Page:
This piece by Basil Clarke first appeared on the Palmers Green Community website on 9th July.
Enfield Council’s revised plans for the Fox Lane quieter neighbourhood, which were published today, will dramatically reduce traffic and associated pollution, noise and road danger over a large area of residential streets stretching from Palmers Green to Southgate. Subject to approval by the deputy council leader, the proposals will be implemented on a trial basis for six months starting this summer.
The trial will also serve as a 6-month formal consultation period, during which the council will also carry out monitoring of the effect on roads outside the area. Depending on the results of both, the scheme will either be discontinued, modified or made permanent.
Leaflets showing the new scheme were today distributed to homes in the neighbourhood, and more detailed information has been uploaded to the Let’s Talk Enfield website, along with an explanatory video
Dramatically reduced traffic in the area
By preventing drivers from cutting through the area, the scheme will lead to falls in traffic of 75 per cent or more in the busiest streets, such as Meadway, Amberley Road, Greenway and Old Park Road, while Fox Lane itself could experience a reduction of 90 per cent or more.
Table: Estimated effect of scheme on traffic flows*
(If the table is not displaying properly, click here)
|Existing (2019 survey)||Estimated post-scheme||% reduction|
|7AM-7PM||AM Peak Hour||PM Peak Hour||7AM-7PM||AM Peak Hour||PM Peak Hour||7AM-7PM||AM Peak Hour||PM Peak Hour|
|Bourne Avenue (N)||1600-1700||200-300||100-200||500-600||0-50||0-50||65-75%||85-95%||80-90%|
|Parkway||200-300||0-50||0-50||100-200||0-50||0-50||35-45%||No change||No change|
|The Ridgeway||100-200||0-50||0-50||100-200||0-50||0-50||0-10%||No change||No change|
|Fox Lane (W)||5000-6000||500-600||500-600||700-800||200-300||200-300||80-90%||55-65%||50-60%|
|St George’s Road||1100-1200||100-200||100-200||300-400||100-200||100-200||65-75%||No change||No change|
|Fox Lane (E)||5000-6000||600-700||500-600||500-600||100-200||100-200||85-95%||85-95%||85-95%|
|Old Park Road||1700-1800||200-300||50-100||400-500||100-200||0-50||70-80%||35-55%||60-70%|
|Denvent Road||600-700||50-100||50-100||400-500||50-100||50-100||25-35%||No change||No change|
|Conway Road||600-700||100-200||0-50||400-500||0-50||0-50||25-35%||80-90%||No change|
|Selborne Road||1600-1700||100-200||100-200||500-600||100-200||50-100||65-75%||No change||45-55%|
|Oakfield Road||400-500||0-50||0-50||400-500||0-50||0-50||0-10%||No change||No change|
*The numbers shown in the table indicate the total number of vehicles on the road – both with a local origin or destination, and traffic cutting through the area
Impact on surrounding roads
While estimating the effect on traffic volumes within the area is relatively easy, forecasting what will happen on surrounding roads is much less straightforward. There is ample evidence of “traffic evaporation” following the introduction of low-traffic neighbourhoods elsewhere. This reflects the fact that traffic is not an uncontrollable elemental force of nature, it is the result of human behaviour, and schemes such as this are designed to change behaviour, to encourage less driving and more active travel – walking, riding bikes, using public transport – and to move longer distance travel back to the strategic roads where it belongs and which it would have used before satnav made it easy for drivers to navigate complex routes designed to shave a small amount of time off their journeys, to the detriment of people living along the routes.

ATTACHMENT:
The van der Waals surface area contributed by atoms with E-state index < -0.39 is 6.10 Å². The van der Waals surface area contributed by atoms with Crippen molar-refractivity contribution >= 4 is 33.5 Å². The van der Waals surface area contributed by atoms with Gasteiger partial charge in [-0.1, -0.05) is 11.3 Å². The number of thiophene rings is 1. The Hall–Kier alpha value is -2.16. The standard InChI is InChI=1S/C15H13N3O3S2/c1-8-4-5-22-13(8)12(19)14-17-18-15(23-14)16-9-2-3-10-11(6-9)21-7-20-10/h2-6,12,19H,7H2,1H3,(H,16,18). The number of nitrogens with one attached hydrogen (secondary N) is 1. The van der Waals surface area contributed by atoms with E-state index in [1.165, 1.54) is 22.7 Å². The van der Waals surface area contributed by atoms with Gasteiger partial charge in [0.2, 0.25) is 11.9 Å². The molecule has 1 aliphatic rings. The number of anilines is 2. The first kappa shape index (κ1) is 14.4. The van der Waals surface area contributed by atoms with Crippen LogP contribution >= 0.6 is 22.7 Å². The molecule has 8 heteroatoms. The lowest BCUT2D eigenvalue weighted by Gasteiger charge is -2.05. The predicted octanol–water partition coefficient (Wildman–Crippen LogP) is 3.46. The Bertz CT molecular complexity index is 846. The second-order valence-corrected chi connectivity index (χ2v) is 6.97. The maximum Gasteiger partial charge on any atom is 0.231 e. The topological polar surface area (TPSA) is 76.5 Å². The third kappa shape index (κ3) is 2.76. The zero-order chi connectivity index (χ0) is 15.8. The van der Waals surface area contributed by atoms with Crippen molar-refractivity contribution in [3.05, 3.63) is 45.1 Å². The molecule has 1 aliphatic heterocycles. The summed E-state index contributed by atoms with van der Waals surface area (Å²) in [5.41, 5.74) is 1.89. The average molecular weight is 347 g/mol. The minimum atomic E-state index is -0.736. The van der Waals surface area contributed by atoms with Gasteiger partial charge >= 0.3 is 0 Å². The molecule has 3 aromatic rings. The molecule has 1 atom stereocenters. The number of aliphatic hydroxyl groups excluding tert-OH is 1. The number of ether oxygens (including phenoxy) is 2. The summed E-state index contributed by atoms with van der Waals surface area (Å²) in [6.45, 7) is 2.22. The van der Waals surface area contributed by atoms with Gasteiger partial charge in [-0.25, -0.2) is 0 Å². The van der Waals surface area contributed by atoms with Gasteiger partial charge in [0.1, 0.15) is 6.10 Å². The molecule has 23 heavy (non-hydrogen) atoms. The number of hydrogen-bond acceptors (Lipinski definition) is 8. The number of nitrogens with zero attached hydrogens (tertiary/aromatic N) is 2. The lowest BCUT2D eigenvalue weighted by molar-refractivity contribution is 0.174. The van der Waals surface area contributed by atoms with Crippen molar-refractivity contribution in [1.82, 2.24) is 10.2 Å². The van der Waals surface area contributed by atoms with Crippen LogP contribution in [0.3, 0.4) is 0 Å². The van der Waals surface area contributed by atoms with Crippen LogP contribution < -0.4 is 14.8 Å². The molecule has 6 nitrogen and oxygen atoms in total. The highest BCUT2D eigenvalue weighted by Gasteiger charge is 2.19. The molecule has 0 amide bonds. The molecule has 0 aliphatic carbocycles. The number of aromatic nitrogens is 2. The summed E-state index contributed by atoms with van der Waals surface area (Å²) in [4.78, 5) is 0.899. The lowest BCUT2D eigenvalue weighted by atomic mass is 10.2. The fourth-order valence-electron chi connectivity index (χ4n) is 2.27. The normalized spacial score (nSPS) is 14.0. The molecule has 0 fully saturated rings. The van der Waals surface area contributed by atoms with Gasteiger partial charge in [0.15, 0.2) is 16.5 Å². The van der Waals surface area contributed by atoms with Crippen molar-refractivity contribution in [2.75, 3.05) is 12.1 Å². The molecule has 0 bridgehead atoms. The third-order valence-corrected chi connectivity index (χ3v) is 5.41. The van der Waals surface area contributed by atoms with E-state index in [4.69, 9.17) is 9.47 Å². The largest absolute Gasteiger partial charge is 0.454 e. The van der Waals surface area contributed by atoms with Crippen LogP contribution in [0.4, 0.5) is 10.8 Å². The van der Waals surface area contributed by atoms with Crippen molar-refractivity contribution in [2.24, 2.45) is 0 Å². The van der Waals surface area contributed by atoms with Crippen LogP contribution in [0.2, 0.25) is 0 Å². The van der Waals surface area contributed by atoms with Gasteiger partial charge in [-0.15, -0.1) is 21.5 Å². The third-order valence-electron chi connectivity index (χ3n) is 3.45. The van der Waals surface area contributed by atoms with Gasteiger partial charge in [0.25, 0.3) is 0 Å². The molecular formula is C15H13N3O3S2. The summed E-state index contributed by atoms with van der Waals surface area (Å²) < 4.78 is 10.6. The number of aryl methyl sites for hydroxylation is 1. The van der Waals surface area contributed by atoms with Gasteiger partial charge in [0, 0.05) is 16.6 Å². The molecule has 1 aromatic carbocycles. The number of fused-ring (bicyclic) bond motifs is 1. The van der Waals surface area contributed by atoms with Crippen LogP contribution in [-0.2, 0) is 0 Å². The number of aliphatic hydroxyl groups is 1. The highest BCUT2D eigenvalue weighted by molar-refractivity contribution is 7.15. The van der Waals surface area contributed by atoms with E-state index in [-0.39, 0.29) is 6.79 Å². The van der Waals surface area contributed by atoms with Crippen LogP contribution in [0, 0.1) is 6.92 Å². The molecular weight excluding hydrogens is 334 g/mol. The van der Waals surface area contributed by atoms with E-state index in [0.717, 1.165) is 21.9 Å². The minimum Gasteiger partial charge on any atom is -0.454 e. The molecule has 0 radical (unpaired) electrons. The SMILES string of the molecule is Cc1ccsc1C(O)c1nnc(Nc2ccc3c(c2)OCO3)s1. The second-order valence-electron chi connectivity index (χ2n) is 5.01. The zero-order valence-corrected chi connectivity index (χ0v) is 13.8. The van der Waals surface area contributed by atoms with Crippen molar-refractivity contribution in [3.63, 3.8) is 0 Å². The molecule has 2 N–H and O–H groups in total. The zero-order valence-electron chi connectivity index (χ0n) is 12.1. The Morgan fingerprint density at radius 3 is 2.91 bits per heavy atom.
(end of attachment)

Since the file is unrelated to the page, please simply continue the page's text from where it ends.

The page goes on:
With streets inside the area being quieter and safer, and with cleaner air, some residents will walk to destinations outside the area when they previously would have driven, thus removing traffic. Some of the drivers that currently cut through the area will use completely different routes that may not go anywhere near Palmers Green or Southgate. Given time, new patterns of travel will emerge. There’s no reliable way of forecasting what they will be – a sufficiently long trial is the most effective way to find out
Council officers are currently drafting a formal report that sets out the details of the design, including all the previous engagement and feedback received. This report will then be submitted to the deputy council leader, Ian Barnes, who is the primary decision maker for this neighbourhood project.
Subject to formal approval a trial of this design will commence over the summer. Any trial would take place using a process of experimental traffic orders. It is at the point of the start of a trial where formal consultation opens for a period of six months, with residents able to provide comments once they have had the opportunity to experience the trial working in practice. At the end of the 6-month review period, a decision will be made on whether to remove the trial, make changes or make the project permanent. This decision will be informed by the community feedback collected throughout the consultation during the trial period.
Once the formal report has been approved, it will be published on the project page. The council will then send a letter to all properties within the area to inform people of the decision.
If the trial is going ahead, this letter will provide more information on specific timelines and further detail on how additional feedback can be provided as part of the formal consultation process.
To find out more visit: letstalk.enfeld.gov.uk/foxlaneQN